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Last Updated: Tuesday, 13 July, 2004, 14:52 GMT 15:52 UK
The UK's intelligence agencies
The UK's intelligence network consists of five agencies of which the main three - MI5, MI6 and GCHQ - command a combined budget of just under 900m a year. Between them they run agents, combat internal subversion and identify threats to the UK from abroad.



MI6 had its origins in the Secret Service Bureau before World War I, as did MI5.

Its first leader was Sir Mansfield Cumming, who always signed himself "C", a tradition carried on by his successors.

The department falls under the remit of the Foreign Office, and is based in an eye-catching building in Vauxhall in central London.

It was MI6 which supplied much of the information that went into the September 2002 intelligence dossier on Iraq, notably the single-sourced second hand reports that Iraq was able to launch weapons of mass destruction within 45 minutes of an order being given.


Government Communications Headquarters, set up in 1946, was born out of the wartime code-breakers based in Bletchley Park.

Based in Cheltenham, GCHQ has two functions: To monitor, intercept, and decrypt information from those who pose a threat to the UK, and to keep confidential government information secret.

Staffed by civil servants, including skilled mathematicians and linguists, GCHQ comes under the responsibility of the Foreign Office.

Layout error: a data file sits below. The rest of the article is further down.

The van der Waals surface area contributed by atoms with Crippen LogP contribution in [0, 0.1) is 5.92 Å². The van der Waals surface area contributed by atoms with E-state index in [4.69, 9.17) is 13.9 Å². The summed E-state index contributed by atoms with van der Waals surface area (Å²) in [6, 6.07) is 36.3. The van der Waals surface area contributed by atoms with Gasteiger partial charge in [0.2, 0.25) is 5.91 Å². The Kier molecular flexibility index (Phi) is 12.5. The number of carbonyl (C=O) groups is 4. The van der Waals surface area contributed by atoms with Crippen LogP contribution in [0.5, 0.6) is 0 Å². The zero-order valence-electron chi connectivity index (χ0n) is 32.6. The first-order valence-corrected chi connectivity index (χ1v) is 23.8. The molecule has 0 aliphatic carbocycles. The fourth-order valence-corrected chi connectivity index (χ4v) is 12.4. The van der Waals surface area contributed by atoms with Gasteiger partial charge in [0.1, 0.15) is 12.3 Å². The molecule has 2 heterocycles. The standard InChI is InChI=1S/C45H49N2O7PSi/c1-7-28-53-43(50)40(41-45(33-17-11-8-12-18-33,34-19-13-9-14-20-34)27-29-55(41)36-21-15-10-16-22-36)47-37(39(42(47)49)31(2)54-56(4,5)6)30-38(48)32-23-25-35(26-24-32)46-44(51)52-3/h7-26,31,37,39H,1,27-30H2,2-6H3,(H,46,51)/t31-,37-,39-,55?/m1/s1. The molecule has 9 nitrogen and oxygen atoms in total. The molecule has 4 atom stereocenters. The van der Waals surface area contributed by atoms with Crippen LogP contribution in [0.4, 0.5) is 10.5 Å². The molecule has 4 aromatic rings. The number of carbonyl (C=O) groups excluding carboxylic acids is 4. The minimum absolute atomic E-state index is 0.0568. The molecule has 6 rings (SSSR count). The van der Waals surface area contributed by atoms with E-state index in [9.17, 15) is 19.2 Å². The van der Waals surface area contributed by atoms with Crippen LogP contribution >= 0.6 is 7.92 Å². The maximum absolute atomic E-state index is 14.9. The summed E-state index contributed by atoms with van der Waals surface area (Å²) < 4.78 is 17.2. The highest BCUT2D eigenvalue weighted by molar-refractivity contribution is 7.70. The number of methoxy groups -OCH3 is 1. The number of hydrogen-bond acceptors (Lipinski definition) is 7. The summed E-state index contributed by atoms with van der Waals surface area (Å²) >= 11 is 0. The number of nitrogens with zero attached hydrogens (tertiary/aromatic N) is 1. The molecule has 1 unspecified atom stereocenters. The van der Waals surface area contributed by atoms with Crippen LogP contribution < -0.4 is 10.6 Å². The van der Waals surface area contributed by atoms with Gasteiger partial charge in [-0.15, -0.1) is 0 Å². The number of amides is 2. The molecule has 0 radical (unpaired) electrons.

One of the UK's three security services, alongside the Secret Intelligence Service and GCHQ.

MI5's task is to maintain Britain's internal security, and as such it falls under the jurisdiction of the Home Office.

The forerunner of MI5, the Secret Service Bureau, was born in 1909 in order to protect Britain from its then principal enemy, Germany. In 1916 it became known as Military Intelligence.

Over the decades MI5 has sought to protect the UK during two world wars and the cold war and from internal communist and fascist subversion.

From the 1990s, and especially following the 11 September 2001 attacks in the US, MI5 has spent more and more of its resources targeting terrorism.


The DIS is part of the Ministry of Defence, and has existed in its present form since the 1960s.

It has about 4,500 staff, whose primary function is to provide information on possible threats to the UK, and to assess intelligence material.

More recently the DIS's profile was raised during the Hutton Inquiry.

Brian Jones, now retired, was a senior member of the DIS who has raised concerns that the 2002 Iraq dossier removed essential caveats when describing Iraq's chemical and biological weapons.


The role of JIC is to advise ministers on priorities for intelligence gathering, as well as analysing information produced by MI5, MI6, the Defence Intelligence staff and GCHQ. The JIC is part of the Cabinet Office.

The committee's chief, John Scarlett, was in charge of producing the September 2002 Iraq dossier.

During the Hutton inquiry he strongly denied claims that Downing Street had insisted on including intelligence in the dossier on Iraq's ability to launch weapons of mass destruction within 45 minutes.

Mr Scarlett has since been appointed as the new head of MI6.

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